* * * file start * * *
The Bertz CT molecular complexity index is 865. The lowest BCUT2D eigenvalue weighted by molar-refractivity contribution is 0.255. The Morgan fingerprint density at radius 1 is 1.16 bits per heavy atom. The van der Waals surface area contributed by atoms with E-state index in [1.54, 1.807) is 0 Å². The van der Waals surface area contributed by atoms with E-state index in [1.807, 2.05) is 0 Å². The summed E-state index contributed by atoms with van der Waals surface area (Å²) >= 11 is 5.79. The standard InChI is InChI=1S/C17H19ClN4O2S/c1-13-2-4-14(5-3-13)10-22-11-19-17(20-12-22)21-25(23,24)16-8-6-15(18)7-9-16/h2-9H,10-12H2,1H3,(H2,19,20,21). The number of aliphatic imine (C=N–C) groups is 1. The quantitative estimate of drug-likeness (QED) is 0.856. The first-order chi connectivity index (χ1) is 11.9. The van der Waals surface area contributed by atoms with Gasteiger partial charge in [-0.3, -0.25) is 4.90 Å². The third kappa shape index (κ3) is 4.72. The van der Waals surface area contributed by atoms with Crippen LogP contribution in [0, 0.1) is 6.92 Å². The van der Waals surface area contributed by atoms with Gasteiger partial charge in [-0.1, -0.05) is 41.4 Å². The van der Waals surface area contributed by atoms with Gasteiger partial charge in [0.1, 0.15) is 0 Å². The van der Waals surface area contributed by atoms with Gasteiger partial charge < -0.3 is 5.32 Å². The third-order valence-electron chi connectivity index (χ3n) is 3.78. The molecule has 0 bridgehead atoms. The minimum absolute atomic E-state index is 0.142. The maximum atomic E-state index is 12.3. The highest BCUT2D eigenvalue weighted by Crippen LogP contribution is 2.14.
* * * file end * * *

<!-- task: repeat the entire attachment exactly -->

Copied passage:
The Bertz CT molecular complexity index is 865. The lowest BCUT2D eigenvalue weighted by molar-refractivity contribution is 0.255. The Morgan fingerprint density at radius 1 is 1.16 bits per heavy atom. The van der Waals surface area contributed by atoms with E-state index in [1.54, 1.807) is 0 Å². The van der Waals surface area contributed by atoms with E-state index in [1.807, 2.05) is 0 Å². The summed E-state index contributed by atoms with van der Waals surface area (Å²) >= 11 is 5.79. The standard InChI is InChI=1S/C17H19ClN4O2S/c1-13-2-4-14(5-3-13)10-22-11-19-17(20-12-22)21-25(23,24)16-8-6-15(18)7-9-16/h2-9H,10-12H2,1H3,(H2,19,20,21). The number of aliphatic imine (C=N–C) groups is 1. The quantitative estimate of drug-likeness (QED) is 0.856. The first-order chi connectivity index (χ1) is 11.9. The van der Waals surface area contributed by atoms with Gasteiger partial charge in [-0.3, -0.25) is 4.90 Å². The third kappa shape index (κ3) is 4.72. The van der Waals surface area contributed by atoms with Crippen LogP contribution in [0, 0.1) is 6.92 Å². The van der Waals surface area contributed by atoms with Gasteiger partial charge in [-0.1, -0.05) is 41.4 Å². The van der Waals surface area contributed by atoms with Gasteiger partial charge in [0.1, 0.15) is 0 Å². The van der Waals surface area contributed by atoms with Gasteiger partial charge < -0.3 is 5.32 Å². The third-order valence-electron chi connectivity index (χ3n) is 3.78. The molecule has 0 bridgehead atoms. The minimum absolute atomic E-state index is 0.142. The maximum atomic E-state index is 12.3. The highest BCUT2D eigenvalue weighted by Crippen LogP contribution is 2.14.